As the frontman of the Byrds, Roger McGuinn and his trademark 12-string Rickenbacker guitar pioneered folk-rock and, by extension, country-rock, influencing everyone from contemporaries like the Beatles to acolytes like Tom Petty and R.E.M. in the process. James Joseph McGuinn was born on July 13, 1942, in Chicago, where by his teenage years he was already something of a folk music prodigy. After touring with the Limelighters, in 1960 he signed on as an accompanist with the Chad Mitchell Trio, appearing on the LPs Mighty Day on Campus and At the Bitter End; frustrated with his limited role in the group, he soon joined Bobby Darin’s group when the singer moved from pop to folk.
After appearing on sessions for Hoyt Axton, Judy Collins, and Tom & Jerry (soon to be known as Simon & Garfunkel), McGuinn began playing solo dates around the Los Angeles area, where he soon formed the Jet Set with area musicians David Crosby and Gene Clark. After a failed single under the name the Beefeaters, the group recruited bassist Chris Hillman and drummer Michael Clarke, changed their name to the Byrds, and set about crystallizing McGuinn’s vision of merging the poetic folk music of Bob Dylan with the miraculous pop sounds heard via the British Invasion. McGuinn was the only member of the Byrds to play on their landmark debut single “Mr. Tambourine Man,” but his jangly guitar work quickly became the very definition of the burgeoning folk-rock form; still, despite the Byrds’ immediate success, both commercially and critically, the group was plagued by internal strife, and following the release of their 1968 country-rock breakthrough Sweetheart of the Rodeo, McGuinn was the only founding member still in the band.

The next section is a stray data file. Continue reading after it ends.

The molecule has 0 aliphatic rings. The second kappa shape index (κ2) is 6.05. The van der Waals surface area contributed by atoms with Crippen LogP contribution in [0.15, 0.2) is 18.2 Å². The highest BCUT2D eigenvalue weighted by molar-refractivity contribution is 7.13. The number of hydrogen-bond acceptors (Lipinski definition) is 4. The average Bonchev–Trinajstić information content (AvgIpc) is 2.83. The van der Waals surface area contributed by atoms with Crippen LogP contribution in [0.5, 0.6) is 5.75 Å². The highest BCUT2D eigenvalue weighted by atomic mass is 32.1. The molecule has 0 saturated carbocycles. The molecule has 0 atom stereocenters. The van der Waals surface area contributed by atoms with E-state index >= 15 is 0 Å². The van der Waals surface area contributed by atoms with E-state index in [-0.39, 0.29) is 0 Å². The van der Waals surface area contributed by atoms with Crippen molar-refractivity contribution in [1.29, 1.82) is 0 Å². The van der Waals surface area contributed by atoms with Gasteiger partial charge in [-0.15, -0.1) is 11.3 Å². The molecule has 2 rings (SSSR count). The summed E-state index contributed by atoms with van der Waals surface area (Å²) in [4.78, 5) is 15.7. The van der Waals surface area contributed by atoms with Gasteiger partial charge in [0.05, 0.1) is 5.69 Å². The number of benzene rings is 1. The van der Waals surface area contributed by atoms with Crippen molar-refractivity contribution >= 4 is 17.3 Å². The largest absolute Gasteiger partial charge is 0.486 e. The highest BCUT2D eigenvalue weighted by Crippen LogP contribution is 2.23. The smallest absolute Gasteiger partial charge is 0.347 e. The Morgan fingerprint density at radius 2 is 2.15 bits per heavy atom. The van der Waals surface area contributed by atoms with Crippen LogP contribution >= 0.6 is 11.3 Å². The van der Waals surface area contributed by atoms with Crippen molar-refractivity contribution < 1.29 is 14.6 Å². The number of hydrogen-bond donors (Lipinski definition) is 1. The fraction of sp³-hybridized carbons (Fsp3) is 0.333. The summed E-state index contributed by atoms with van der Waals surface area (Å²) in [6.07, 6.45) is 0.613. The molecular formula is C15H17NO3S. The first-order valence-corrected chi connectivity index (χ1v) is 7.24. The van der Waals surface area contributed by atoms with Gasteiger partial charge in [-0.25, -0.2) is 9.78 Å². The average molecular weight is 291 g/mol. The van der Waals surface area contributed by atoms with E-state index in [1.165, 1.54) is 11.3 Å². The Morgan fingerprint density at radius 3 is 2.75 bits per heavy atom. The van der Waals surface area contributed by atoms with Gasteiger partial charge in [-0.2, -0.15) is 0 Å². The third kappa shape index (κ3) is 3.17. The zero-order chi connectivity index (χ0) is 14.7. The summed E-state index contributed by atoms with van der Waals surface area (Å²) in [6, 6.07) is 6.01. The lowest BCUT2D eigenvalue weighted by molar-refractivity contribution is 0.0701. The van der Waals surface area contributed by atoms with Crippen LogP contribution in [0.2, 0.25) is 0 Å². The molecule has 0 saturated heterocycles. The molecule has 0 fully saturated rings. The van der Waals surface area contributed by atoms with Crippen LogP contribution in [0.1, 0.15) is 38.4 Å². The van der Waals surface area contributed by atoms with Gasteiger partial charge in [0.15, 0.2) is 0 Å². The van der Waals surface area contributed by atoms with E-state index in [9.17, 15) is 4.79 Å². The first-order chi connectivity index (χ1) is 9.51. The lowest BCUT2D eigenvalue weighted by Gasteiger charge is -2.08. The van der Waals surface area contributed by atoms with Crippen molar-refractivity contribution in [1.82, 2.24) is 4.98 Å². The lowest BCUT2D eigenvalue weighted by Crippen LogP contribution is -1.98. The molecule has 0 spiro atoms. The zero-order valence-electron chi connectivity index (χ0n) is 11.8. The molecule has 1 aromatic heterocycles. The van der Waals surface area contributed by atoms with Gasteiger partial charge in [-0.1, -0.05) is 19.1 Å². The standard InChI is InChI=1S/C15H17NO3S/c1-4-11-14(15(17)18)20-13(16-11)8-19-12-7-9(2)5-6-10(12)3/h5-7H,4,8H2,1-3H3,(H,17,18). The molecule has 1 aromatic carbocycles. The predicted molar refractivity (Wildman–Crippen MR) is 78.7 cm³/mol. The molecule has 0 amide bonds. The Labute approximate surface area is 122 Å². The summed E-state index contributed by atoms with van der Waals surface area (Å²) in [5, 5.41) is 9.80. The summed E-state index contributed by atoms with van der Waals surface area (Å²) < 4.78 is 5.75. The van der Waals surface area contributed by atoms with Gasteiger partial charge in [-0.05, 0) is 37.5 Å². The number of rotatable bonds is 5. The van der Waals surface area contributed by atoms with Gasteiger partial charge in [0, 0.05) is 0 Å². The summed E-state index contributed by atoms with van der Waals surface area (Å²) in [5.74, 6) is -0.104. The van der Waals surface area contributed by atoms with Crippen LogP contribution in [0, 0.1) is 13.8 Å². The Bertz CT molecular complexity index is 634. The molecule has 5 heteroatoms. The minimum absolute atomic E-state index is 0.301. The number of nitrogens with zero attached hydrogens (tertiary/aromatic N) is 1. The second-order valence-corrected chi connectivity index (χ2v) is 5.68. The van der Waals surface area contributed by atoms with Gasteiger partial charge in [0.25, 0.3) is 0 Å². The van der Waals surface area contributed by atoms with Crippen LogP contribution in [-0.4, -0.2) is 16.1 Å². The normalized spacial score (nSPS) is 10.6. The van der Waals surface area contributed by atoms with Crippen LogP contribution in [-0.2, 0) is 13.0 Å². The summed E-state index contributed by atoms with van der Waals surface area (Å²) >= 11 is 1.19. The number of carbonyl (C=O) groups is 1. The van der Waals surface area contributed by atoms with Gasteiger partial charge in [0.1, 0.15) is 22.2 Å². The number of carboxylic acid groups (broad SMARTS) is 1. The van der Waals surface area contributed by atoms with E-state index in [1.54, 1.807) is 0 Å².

Under the direction of McGuinn — who had changed his first name to Roger after a flirtation with the Subud religion — the Byrds soldiered on, delving further and further into country and roots music before finally dissolving in February 1973. That same year, McGuinn issued his self-titled solo debut, an ambitious, eclectic affair which explored not only folk and country but surf and even space rock. 1974’s Peace on You and 1975’s Roger McGuinn & His Band preceded a stint with Bob Dylan’s Rolling Thunder Revue, which helped revitalize his standing within the musical community. 1976’s Cardiff Rose was regarded as his best solo effort to date, but the next year’s Thunderbyrd, which featured a cover of Tom Petty’s “American Girl,” failed to connect with audiences.
In late 1977, McGuinn reunited with Byrds mates Chris Hillman and Gene Clark; the resulting LP, 1979’s McGuinn, Clark & Hillman, notched a Top 40 pop hit with the McGuinn-penned “Don’t You Write Her Off.” Midway through recording the follow-up, 1980’s City, Clark departed, and the album was released under the name “Roger McGuinn and Chris Hillman Featuring Gene Clark.” Following another effort, 1981’s McGuinn/Hillman, they went their separate ways. After undergoing another religious conversion, this time becoming a born-again Christian, McGuinn spent the remainder of the 1980s without a recording contract and performing solo dates.